(Instead of seeing your body/appearance as an art project.)
I’ve spent the last week recording the audiobook for Body Neutral, which has been both exhausting, and so cool.
Having spent the last decade obsessed with Audible, and listened to hundreds and hundreds of non-fiction books read by the author, this is one of the more exciting things to have come up as we get closer to the book release date (June 6th!).
It’s also the reason I don’t have my usual zhuzh to write today. So I’ve decided to share something that has brought me so much joy in life lately, which is… making art!
When I was little, I loved being creative, making things with my hands, and creating art.
My mom introduced me to a million different forms of it– we even had an entire set of shelves dedicated to art supplies! We had crayons, colored pencils, markers, and paints, along with a basket of things like pipe cleaners, googly eyes, glitter, stamps, and sequins. We had clay that air-dried into sculptures, and clay that got baked into beads for jewelry, and a million little bits and bobs for decorating.
I say all this because art has always been a part of who I am.
I identified as a “creative person,” whatever that means, from a very young age. Making things with my hands put me in a luscious flow state, and seeing my ideas become a reality made me happy. But as I got older, that stopped.
By sixteen years old, I had focused my creativity into one place, and one place only: my appearance.
I thought of makeup and clothing (and later on, diet and exercise) as the only worthy expression of my creativity. Having been objectified by boys and men for so long at that point, I thought of my appearance and my body as the only “art project” that really mattered. I had turned art into self-improvement, and used clothes and makeup to meet conventional beauty ideals, and feel “good” about myself.
Of course, I did this for the same reason a lot of Self-Objectifiers do this: because I felt like my value as a person came down to how attractive I was to men, and like my whole reason for existing on this planet was to give them what they wanted from me. And while this isn’t an uncommon experience for Self Objectifiers, I still feel very sad when I reflect on this part of my life.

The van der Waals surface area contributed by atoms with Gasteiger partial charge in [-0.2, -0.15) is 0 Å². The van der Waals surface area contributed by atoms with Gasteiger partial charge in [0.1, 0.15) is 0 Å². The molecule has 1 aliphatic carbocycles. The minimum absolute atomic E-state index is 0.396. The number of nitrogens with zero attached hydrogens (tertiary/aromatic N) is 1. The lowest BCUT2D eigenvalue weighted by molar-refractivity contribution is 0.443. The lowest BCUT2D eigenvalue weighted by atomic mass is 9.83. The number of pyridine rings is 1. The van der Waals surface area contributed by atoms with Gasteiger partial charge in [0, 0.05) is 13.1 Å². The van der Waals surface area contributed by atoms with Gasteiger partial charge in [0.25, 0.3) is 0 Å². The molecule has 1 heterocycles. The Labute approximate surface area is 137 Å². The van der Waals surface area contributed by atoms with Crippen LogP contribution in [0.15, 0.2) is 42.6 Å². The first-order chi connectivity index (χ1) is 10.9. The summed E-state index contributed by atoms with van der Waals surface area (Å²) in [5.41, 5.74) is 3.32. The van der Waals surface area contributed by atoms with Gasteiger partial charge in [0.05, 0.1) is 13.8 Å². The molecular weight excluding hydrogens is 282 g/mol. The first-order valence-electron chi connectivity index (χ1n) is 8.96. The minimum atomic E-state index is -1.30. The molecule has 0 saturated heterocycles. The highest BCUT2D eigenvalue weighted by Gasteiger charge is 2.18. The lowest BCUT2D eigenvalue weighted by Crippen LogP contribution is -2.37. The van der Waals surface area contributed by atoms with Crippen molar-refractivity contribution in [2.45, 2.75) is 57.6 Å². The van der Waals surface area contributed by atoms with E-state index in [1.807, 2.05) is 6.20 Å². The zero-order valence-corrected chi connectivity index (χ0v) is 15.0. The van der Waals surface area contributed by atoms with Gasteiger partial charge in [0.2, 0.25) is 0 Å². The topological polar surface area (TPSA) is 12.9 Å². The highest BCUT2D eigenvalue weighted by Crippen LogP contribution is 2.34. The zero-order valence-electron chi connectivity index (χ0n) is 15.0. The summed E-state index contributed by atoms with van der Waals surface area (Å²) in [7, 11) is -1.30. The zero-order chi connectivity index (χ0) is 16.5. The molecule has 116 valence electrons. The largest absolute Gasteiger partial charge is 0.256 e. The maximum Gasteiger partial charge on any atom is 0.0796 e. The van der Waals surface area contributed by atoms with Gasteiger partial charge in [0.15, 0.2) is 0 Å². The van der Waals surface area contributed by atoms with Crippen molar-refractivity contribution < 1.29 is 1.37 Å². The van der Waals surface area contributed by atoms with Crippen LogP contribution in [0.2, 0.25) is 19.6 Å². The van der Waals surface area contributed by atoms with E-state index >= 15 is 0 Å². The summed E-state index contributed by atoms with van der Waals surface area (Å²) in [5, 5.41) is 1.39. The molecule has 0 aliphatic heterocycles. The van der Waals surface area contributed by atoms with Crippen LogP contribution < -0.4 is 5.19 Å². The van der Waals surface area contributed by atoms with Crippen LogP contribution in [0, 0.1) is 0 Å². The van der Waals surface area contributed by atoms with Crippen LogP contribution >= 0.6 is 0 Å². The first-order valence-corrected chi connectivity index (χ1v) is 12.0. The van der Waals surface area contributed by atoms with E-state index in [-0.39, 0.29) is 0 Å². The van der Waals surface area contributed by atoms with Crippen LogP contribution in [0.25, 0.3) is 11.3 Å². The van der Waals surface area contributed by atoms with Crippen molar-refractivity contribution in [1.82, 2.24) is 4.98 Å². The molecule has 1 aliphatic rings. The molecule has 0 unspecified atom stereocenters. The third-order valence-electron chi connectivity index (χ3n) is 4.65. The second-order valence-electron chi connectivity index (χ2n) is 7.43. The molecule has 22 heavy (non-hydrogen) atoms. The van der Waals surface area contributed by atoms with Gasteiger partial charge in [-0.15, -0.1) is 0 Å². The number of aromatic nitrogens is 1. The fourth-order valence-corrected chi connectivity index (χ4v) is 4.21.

For many years, the only way I expressed my artistic side was to make myself more appealing to men. (Ugh.)
At some point on my body neutrality journey, I realized that I had completely lost touch with this creative part of myself, and bought a bunch of art supplies. I painted things here and there, whenever the mood struck me, but it never felt important enough to make a staple in my life. After all, even after I had given up the idea that my body should be art, I still had a business to run, and a life to live.
Even though I always loved it, I still couldn’t justify the time “wasted” making art.
Eventually, I turned all my creative energy into writing, making content, and running a business. Sometimes I would take classes, like ceramics and glass-blowing, but ultimately, art was still nothing more than a footnote in my adult life.
Almost two months ago, however, I broke out my paint supplies for the first time in years.
I’d bought a handful of white ceramic succulent pots, and wanted to paint them to match the art in my office. I’d been feeling the itch to be more creative and express myself through art, ever since I started making “murals” with the gemstones in my therapist’s office at the beginning of every session, and my partner Drew was out of town for a few weeks.